What Are Viruses And Why Are They So Hard To Eradicate?
It's not unusual for people to group together viruses and bacteria into generic terms like germs or bugs, but there are actually some fundamental differences that make viruses unique and difficult to get rid of.
Simply put, viruses are a package of DNA wrapped up in a protective layer of protein. This means that unlike bacteria, which are single-cell organisms, viruses are not actually living entities in their own right. They rely on host cells, often human cells, to replicate and reproduce.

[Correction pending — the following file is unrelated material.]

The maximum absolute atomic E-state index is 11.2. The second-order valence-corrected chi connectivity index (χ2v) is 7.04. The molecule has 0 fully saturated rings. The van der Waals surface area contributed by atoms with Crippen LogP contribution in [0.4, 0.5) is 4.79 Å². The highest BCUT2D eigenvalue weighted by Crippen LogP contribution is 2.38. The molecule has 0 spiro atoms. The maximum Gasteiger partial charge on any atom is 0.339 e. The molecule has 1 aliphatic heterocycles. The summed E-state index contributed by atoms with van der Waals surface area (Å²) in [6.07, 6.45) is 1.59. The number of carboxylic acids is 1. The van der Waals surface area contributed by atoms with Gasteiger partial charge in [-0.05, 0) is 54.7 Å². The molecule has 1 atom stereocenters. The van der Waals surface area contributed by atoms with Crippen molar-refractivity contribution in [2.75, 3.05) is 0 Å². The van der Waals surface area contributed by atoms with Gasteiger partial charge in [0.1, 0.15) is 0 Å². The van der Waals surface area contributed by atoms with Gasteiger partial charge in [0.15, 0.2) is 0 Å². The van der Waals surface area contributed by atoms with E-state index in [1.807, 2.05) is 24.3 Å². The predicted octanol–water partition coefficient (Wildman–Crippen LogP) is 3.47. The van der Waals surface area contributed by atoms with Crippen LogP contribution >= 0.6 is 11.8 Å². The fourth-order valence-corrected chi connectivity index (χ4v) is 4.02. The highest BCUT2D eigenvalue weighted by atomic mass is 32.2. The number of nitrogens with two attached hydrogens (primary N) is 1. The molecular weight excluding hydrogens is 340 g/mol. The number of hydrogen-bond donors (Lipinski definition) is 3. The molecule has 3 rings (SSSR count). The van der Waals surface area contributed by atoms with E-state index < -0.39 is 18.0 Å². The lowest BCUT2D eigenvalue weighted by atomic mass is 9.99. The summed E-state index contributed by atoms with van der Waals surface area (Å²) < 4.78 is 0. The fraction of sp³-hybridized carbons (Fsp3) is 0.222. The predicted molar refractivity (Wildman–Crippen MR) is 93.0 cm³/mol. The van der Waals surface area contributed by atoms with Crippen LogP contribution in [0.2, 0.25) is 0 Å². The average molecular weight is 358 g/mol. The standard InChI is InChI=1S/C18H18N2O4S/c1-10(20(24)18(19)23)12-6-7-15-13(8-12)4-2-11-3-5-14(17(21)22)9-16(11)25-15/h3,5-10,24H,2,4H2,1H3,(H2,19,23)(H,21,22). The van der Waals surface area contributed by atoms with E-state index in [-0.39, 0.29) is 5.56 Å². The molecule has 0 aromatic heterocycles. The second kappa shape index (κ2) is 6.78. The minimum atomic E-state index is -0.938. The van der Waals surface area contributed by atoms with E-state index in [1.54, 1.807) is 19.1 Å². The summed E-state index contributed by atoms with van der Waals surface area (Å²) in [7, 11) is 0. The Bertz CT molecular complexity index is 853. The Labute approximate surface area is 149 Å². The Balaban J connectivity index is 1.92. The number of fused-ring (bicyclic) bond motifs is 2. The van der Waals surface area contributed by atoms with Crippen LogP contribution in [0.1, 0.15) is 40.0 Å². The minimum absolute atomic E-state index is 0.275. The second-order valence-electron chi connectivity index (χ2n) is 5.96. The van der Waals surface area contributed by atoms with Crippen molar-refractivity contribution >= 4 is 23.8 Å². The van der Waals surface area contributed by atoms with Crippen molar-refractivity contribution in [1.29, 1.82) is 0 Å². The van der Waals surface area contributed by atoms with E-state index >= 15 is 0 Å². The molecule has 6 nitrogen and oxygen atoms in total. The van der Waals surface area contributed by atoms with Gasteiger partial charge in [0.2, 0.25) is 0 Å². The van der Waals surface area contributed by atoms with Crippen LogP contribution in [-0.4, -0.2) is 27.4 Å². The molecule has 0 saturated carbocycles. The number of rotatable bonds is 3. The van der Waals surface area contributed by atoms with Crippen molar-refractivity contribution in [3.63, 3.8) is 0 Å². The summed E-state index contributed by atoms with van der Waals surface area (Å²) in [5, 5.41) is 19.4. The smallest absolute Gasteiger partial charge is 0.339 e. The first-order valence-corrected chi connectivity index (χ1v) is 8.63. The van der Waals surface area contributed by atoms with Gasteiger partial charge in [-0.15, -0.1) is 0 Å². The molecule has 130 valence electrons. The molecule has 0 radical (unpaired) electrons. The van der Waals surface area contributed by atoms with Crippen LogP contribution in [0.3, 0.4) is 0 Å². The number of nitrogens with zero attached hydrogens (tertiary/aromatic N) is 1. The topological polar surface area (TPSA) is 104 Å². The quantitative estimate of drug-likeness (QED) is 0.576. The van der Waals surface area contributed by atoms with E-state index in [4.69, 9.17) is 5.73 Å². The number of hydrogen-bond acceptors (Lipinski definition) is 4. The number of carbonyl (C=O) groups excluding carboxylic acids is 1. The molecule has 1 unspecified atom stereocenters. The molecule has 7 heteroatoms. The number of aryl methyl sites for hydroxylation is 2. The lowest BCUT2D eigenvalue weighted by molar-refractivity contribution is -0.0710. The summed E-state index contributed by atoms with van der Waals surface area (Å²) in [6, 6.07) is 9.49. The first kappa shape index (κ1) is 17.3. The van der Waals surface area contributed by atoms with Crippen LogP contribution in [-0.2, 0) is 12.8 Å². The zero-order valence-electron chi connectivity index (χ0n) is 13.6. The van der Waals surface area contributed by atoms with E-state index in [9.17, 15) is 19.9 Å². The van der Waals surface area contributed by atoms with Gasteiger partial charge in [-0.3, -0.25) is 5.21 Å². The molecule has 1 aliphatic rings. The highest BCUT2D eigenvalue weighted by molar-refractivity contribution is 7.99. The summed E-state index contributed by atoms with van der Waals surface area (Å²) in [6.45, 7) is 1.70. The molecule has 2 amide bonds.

Once inside the body, viruses can reproduce rapidly and will usually affect the whole body rather than just an infected area like bacteria. As they multiply, mutations occur and new strains or viruses begin to evolve; this is their secret weapon to survival.
Antibiotics are not effective against viruses in the same way they are against bacteria. Instead, we rely on our incredibly complex and efficient immune systems to detect and destroy viruses. This is why it is important to kill viruses outside of the body, where they are unable to reproduce.
One thing viruses and bacteria do have in common is their susceptibility to soaps, alcohol and strong UV light. Soap and alcohol break down the proteins that form the protective coating of viruses and the cell walls of bacteria.